Cllr Burke wrote to the Minister following the brutal attack on Stephen Termini, 57, from Buffalo, New York, who had been staying at a guesthouse on Talbot St who had just left his accommodation when the unprovoked attack occurred by a gang of youths at 10.40pm on nearby Store Street three weeks ago, seeking another Garda station in the area to be opened.

The father was viciously beaten and kicked. Emergency services were called to the scene and the man was taken to Beaumont Hospital with life altering injuries.


Cllr Burke is demanding that there should have been another Garda station along Talbot and Store Streets for years “but for some unknown reason this has not happened. Perhaps it’s down to the fact so many gardaí are leaving the force. I don’t want to see the city being run by thugs".

The number of gardaí based in Dublin's north inner city is down almost 4 per cent since the start of the year which is the biggest reduction of any Garda division.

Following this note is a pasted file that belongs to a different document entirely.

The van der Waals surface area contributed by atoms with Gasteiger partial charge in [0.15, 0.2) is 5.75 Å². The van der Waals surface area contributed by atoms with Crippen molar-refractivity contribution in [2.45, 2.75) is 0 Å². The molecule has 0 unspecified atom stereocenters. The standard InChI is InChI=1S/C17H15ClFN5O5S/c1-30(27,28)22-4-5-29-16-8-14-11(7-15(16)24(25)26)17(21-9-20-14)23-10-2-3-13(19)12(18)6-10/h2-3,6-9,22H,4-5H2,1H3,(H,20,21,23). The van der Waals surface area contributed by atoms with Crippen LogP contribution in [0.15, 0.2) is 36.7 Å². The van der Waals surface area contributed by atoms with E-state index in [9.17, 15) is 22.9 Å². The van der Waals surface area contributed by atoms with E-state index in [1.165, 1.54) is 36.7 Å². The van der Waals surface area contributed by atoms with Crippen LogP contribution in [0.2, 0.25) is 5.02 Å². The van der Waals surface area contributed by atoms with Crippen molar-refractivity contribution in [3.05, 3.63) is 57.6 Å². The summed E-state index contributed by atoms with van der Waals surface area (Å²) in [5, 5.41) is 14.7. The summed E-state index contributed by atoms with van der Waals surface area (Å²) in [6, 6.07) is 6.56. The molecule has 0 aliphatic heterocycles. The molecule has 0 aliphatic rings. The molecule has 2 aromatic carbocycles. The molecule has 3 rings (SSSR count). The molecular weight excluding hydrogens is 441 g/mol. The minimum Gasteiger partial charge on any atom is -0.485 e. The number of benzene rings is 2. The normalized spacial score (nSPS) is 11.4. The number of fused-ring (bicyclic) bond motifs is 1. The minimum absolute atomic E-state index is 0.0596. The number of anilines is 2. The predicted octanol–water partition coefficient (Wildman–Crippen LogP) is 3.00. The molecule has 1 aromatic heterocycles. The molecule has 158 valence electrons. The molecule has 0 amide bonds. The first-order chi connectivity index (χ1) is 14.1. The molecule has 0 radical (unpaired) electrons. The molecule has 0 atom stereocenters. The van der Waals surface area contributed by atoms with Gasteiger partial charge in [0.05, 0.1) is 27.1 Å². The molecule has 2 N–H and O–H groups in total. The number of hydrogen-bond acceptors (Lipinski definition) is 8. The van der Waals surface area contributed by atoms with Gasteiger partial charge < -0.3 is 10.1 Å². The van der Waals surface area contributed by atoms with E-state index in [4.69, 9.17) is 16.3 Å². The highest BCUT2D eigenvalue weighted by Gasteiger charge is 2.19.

(L to R) Minister for Justice Helen McEntee TD, Minister for Public Expenditure Paschal Donohoe TD, during a press brieifng at Store Street Garda Station, Dublin. Photo: Gareth Chaney/Collins Photos

“A Garda presence has been badly needed for years, not just recently. For example, Talbot Street is known by residents and business people as the street of fear,” said Cllr Burke.


“People will not walk up Talbot and Store Streets especially at nighttime and indeed think twice about it in daylight hours. There’s so much anti-social activity day and night there including, on street drinking and drug dealing and quite often blatant mugging.”

The Minister said that she “condemns, in the strongest terms, the brutal attack on an American national and wish the victim a speedy recovery. A juvenile has been arrested and charged in relation to this incident and is before the Courts. A second juvenile has also been arrested in connection with this incident.

“Whilst I cannot comment on ongoing Court proceedings, I commend the swift and diligent police work by members of An Garda Síochána so far in this case. Investigations are ongoing.